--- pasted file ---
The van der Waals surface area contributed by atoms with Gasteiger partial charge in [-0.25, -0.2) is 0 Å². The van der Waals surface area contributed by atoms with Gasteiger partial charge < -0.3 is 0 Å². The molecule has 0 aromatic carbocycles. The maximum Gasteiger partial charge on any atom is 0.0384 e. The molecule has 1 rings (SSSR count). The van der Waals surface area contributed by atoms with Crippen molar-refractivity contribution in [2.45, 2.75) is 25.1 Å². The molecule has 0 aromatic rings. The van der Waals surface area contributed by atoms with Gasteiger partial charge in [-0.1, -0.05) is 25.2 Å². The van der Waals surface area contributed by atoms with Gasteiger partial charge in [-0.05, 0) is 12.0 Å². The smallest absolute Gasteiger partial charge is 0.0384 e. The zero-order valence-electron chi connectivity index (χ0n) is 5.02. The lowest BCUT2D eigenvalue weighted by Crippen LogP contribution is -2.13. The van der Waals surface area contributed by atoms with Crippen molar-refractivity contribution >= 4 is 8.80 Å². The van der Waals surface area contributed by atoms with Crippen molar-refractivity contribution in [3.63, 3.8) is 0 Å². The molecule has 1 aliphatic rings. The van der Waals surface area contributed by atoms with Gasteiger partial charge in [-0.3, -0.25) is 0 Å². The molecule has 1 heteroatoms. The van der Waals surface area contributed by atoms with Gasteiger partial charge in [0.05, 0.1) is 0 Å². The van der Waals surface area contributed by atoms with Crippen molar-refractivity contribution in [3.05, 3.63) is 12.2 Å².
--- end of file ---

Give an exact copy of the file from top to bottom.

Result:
The van der Waals surface area contributed by atoms with Gasteiger partial charge in [-0.25, -0.2) is 0 Å². The van der Waals surface area contributed by atoms with Gasteiger partial charge < -0.3 is 0 Å². The molecule has 0 aromatic carbocycles. The maximum Gasteiger partial charge on any atom is 0.0384 e. The molecule has 1 rings (SSSR count). The van der Waals surface area contributed by atoms with Crippen molar-refractivity contribution in [2.45, 2.75) is 25.1 Å². The molecule has 0 aromatic rings. The van der Waals surface area contributed by atoms with Gasteiger partial charge in [-0.1, -0.05) is 25.2 Å². The van der Waals surface area contributed by atoms with Gasteiger partial charge in [-0.05, 0) is 12.0 Å². The smallest absolute Gasteiger partial charge is 0.0384 e. The zero-order valence-electron chi connectivity index (χ0n) is 5.02. The lowest BCUT2D eigenvalue weighted by Crippen LogP contribution is -2.13. The van der Waals surface area contributed by atoms with Crippen molar-refractivity contribution >= 4 is 8.80 Å². The van der Waals surface area contributed by atoms with Crippen molar-refractivity contribution in [3.63, 3.8) is 0 Å². The molecule has 1 aliphatic rings. The van der Waals surface area contributed by atoms with Gasteiger partial charge in [-0.3, -0.25) is 0 Å². The molecule has 1 heteroatoms. The van der Waals surface area contributed by atoms with Gasteiger partial charge in [0.05, 0.1) is 0 Å². The van der Waals surface area contributed by atoms with Crippen molar-refractivity contribution in [3.05, 3.63) is 12.2 Å².